Monday, October 09, 2006

Partisan? Non-partisan? Slip-up? Deliberate?

The Iraq Study Group, co-chaired by James E. Baker (of Bush I fame), is back in the news via an article in the New York Times today. A reminder, this Group was formed last spring, as a bipartisan group, to reassess "strategy" for Mr. Bush. The group, in order not to influence the election debate, will release its report in early 2007, and members are attempting to come up with a consensus report.

That's good, on the face of it. However, the NYT story contains a troubling comment from Mr. Baker: "I think it's fair to say our commission believes that there are alternatives between the stated alternatives, the ones that are out there in the political debate, of 'stay the course' and 'cut and run.'"

That's also good, except there is a teensy partisan problem in this "bipartisan" effort's co-chairman's point.

The problem is the use of cut and run as an "alternative" in the "political debate."

Mr. Baker has fallen into the easy use of the Republican National Committee's talking points. "Stay the course" and "cut and run" are both phrases thrown around by political operatives in the media who are interested in furthering Republican causes. "Stay the course" has the advantageous characteristic of the old "Damn the torpedoes" school of warfare, and somehow stirs the soul. "Cut and run" seems cowardly.

Of course, the perniciousness of the phrase is that those who are urging the President and the Administration to pay attention to the failure of the current course of waging this war do not advocate "cut and run." That is totally a fiction of the Republican media hacks.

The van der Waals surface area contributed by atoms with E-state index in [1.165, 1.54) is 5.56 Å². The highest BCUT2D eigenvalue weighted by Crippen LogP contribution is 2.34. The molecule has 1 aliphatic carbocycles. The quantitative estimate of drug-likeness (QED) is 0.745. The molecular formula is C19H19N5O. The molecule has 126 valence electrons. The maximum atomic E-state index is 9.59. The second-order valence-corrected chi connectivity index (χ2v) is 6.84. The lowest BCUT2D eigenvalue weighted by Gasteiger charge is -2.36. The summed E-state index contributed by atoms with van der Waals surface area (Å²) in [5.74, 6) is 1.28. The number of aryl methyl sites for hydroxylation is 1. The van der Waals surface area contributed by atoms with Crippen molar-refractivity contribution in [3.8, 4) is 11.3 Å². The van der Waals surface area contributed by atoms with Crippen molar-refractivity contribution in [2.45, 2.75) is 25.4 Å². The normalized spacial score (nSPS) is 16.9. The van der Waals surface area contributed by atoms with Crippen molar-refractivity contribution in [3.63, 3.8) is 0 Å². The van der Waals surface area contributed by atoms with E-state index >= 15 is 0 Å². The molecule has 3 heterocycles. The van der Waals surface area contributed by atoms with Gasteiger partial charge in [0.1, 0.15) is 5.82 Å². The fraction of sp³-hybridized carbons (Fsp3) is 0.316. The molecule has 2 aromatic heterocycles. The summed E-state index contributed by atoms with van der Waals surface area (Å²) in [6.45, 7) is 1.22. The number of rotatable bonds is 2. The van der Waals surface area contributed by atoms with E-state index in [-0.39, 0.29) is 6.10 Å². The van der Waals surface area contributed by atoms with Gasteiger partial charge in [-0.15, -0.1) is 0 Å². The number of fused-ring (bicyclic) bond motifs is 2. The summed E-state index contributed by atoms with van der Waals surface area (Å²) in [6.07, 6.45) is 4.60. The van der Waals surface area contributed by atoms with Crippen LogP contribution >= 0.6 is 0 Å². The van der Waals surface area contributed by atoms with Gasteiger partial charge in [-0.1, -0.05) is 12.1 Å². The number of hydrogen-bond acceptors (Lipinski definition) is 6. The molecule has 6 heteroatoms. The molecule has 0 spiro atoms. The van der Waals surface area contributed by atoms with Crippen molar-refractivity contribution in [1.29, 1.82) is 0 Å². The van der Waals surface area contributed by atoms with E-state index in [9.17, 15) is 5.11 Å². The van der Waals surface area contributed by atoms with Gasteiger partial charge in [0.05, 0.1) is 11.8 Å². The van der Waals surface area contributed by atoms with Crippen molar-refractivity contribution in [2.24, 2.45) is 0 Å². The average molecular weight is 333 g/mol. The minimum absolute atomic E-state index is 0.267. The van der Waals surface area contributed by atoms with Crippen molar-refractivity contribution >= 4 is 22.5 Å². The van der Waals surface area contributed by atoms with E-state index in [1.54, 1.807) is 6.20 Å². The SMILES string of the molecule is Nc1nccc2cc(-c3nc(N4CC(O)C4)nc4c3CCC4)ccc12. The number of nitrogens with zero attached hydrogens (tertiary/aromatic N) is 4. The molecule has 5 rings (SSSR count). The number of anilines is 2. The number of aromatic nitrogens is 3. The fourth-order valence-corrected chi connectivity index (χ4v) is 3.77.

There is not a single Democrat of responsibility who urges anything like "cut and run."

One has to trust one's leaders. Mr. Bush and Co. have made that difficult to do. Mr. Baker, who has some modicum of integrity, if somewhat tarnished by his participation in the villainy of "Florida 2000," might have not meant anything by his casual use of the phrase, but he did use it, and Republican functionaries will seize on it and and repeat it to further their justification for continued power.

Independents and marginal party voters will once again have the "cut and run" implanted into their subconscious thinking, and the bipartisan nature of the Iraq Study Group is called into question--especially since the group's report, as stated above, is being withheld until after November 7.

The perfidy of the current Administration and its apparatchiks is pervasive, and even traps one of its "elder" statesmen.

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